By Daphne Anson
Dr Brendan Nelson, a former medical practitioner and former federal politician (from 2007-8 he was leader of the Liberal Party in opposition, succeeded by Malcolm Turnbull, Australia’s current prime minister) is presently director of the Australian War Memorial in Canberra.
At the opening of the War Memorial’s exhibition “The Holocaust: Witnesses and Survivors” on 29 November Dr Nelson delivered an interesting speech. Inter alia:
‘Six million people. Almost a quarter of the population of Australia, almost the entire population of Sydney. That is how many were exterminated in the worst genocide of the twentieth century. Jews, Roma, gypsies, the disabled and political prisoners. But almost all were Jews.
Jewish identity has been shaped by three things: Antisemitism, still a virulent and repugnant force in many parts of the world; The Holocaust or “Shoah”; The embattled nature of the state of Israel for whom existence is a daily struggle.
Adolf Hitler was able to undertake this mass extermination for two principal reasons. The first was that the majority were indifferent to the plight of the minority. The second was that in Germany – as in other parts of Europe, antisemitism was deeply rooted – religious, secular and racial.
One observation through my own life not having ever faced nor endured even a fraction of the adversities suffered by many of you here, is that almost all of life’s suffering and pain stems from people making themselves the centre of their own lives. So too, nations making their own narrow self-interest the centre of all else….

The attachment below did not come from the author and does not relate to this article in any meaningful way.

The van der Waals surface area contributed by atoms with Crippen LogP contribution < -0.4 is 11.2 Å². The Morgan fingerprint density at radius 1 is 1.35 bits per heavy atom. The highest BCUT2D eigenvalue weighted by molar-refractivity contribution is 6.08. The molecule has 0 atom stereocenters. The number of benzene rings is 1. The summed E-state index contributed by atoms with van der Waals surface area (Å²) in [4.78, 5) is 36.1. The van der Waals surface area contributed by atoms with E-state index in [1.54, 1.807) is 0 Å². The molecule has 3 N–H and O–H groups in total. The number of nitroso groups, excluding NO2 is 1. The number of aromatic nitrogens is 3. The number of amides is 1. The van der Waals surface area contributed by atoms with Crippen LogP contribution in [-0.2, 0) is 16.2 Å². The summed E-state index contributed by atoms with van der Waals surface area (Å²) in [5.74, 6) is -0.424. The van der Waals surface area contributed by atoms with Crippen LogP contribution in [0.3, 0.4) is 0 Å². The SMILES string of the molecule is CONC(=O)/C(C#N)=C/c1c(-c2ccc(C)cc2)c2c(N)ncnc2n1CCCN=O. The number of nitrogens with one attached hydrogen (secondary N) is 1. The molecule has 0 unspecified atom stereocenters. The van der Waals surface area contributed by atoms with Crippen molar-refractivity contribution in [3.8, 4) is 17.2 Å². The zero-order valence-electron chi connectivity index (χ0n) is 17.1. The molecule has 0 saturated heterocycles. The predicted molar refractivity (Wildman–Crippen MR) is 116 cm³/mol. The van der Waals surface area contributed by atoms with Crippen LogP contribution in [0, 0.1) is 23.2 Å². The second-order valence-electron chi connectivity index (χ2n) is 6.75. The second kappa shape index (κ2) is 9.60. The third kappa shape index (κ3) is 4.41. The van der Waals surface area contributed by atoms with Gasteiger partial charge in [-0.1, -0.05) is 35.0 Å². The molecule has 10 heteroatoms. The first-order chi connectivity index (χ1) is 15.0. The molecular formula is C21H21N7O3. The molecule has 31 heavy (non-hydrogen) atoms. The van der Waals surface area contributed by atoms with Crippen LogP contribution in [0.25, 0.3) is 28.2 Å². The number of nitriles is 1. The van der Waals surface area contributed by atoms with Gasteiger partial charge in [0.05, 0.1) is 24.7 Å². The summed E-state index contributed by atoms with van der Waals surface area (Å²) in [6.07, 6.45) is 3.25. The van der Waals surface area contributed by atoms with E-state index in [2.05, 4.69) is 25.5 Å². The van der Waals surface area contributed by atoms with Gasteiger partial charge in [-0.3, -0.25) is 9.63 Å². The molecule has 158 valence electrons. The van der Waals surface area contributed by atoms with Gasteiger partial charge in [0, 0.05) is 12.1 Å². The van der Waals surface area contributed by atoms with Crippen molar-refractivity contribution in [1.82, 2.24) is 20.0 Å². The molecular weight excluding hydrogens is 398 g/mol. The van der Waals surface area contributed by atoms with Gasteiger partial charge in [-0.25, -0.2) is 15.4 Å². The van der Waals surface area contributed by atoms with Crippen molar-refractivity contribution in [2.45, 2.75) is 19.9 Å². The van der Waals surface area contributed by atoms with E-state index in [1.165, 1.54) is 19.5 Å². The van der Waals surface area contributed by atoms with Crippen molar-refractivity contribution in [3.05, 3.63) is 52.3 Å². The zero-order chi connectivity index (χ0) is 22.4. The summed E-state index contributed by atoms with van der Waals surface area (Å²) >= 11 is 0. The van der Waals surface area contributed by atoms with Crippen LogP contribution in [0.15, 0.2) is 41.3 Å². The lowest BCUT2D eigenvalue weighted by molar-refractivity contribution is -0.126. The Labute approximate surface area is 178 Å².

The Australian War Memorial is many things. But above all else is the repository of our nation’s soul. This place and the stories of two million men and women told here, reminds us that we are Australians and that there are in the end some truths by which we live. And they are worth fighting to defend – politically, diplomatically and at times, militarily.
Not everyone agrees with this exhibition. One regular visitor to the Memorial told me emphatically that she was opposed to this exhibition. “This has nothing to do with Australia and the Australian War Memorial”, she said. She told me that she would never walk through it. It has everything to do with us, for we are a part of humankind.
In a world grappling with the mass movement of people; the persecution of political, religious and ethnic minorities; euthanasia and a generational struggle against resurgent totalitarianism in the form of those who have hijacked the good name [sic] of Islam to build a violent political utopia, we must remind ourselves of that of which humankind is capable.
Our responsibility is to stimulate and challenge visitors, Australian and international, to see the world through the eyes of others….
The Australian War Memorial does not aspire to be one of the best museums in the world – it is. As such, we have a responsibility to tell the story of the Holocaust as responsible global citizens with a global outlook….
In this exhibition – this permanent exhibition will be found our own sense of morality, to be reminded of the difference between right and wrong and the consequences of allowing currents of political and social thought to head in certain directions.
Not a single person lobbied us to present this exhibition.
We are doing it because it is the right thing to do….’
But of course awareness of a tragic past, of a shared persecution, is not the only factor that drives Jewish identity. This video, made last year, captures the essence of what defines the Jewish People very well. There is something deeply mysterious about the Jewish story, there is a profound suggestion of the supernatural or Divine …